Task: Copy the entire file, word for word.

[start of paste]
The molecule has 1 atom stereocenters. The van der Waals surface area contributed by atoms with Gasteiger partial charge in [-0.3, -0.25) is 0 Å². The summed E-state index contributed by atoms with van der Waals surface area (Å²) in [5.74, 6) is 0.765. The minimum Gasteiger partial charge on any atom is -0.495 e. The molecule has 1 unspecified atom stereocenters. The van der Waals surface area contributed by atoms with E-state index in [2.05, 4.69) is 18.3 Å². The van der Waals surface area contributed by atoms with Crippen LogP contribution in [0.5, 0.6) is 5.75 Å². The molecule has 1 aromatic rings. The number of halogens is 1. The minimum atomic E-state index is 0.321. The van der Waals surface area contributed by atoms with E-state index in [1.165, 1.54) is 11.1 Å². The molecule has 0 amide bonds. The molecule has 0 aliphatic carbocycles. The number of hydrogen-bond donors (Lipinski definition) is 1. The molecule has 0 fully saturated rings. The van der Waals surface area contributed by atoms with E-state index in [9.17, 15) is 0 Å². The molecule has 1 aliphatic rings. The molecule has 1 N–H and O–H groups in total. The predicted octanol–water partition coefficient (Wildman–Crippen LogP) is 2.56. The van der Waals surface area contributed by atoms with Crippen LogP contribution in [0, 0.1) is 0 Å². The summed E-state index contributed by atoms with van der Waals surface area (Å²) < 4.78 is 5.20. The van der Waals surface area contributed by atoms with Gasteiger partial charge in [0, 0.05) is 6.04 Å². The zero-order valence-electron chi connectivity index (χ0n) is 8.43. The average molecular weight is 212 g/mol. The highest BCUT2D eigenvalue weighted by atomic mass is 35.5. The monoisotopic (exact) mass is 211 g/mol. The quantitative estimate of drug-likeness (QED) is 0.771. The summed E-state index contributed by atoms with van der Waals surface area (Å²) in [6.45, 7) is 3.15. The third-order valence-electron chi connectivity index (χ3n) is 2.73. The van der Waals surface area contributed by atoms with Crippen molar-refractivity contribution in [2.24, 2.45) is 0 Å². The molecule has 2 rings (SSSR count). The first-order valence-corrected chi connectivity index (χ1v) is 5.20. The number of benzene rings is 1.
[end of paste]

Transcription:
The molecule has 1 atom stereocenters. The van der Waals surface area contributed by atoms with Gasteiger partial charge in [-0.3, -0.25) is 0 Å². The summed E-state index contributed by atoms with van der Waals surface area (Å²) in [5.74, 6) is 0.765. The minimum Gasteiger partial charge on any atom is -0.495 e. The molecule has 1 unspecified atom stereocenters. The van der Waals surface area contributed by atoms with E-state index in [2.05, 4.69) is 18.3 Å². The van der Waals surface area contributed by atoms with Crippen LogP contribution in [0.5, 0.6) is 5.75 Å². The molecule has 1 aromatic rings. The number of halogens is 1. The minimum atomic E-state index is 0.321. The van der Waals surface area contributed by atoms with E-state index in [1.165, 1.54) is 11.1 Å². The molecule has 0 amide bonds. The molecule has 0 aliphatic carbocycles. The number of hydrogen-bond donors (Lipinski definition) is 1. The molecule has 0 fully saturated rings. The van der Waals surface area contributed by atoms with E-state index in [9.17, 15) is 0 Å². The molecule has 1 aliphatic rings. The molecule has 1 N–H and O–H groups in total. The predicted octanol–water partition coefficient (Wildman–Crippen LogP) is 2.56. The van der Waals surface area contributed by atoms with Crippen LogP contribution in [0, 0.1) is 0 Å². The summed E-state index contributed by atoms with van der Waals surface area (Å²) < 4.78 is 5.20. The van der Waals surface area contributed by atoms with Gasteiger partial charge in [0, 0.05) is 6.04 Å². The zero-order valence-electron chi connectivity index (χ0n) is 8.43. The average molecular weight is 212 g/mol. The highest BCUT2D eigenvalue weighted by atomic mass is 35.5. The monoisotopic (exact) mass is 211 g/mol. The quantitative estimate of drug-likeness (QED) is 0.771. The summed E-state index contributed by atoms with van der Waals surface area (Å²) in [6.45, 7) is 3.15. The third-order valence-electron chi connectivity index (χ3n) is 2.73. The van der Waals surface area contributed by atoms with Crippen molar-refractivity contribution in [2.24, 2.45) is 0 Å². The molecule has 2 rings (SSSR count). The first-order valence-corrected chi connectivity index (χ1v) is 5.20. The number of benzene rings is 1.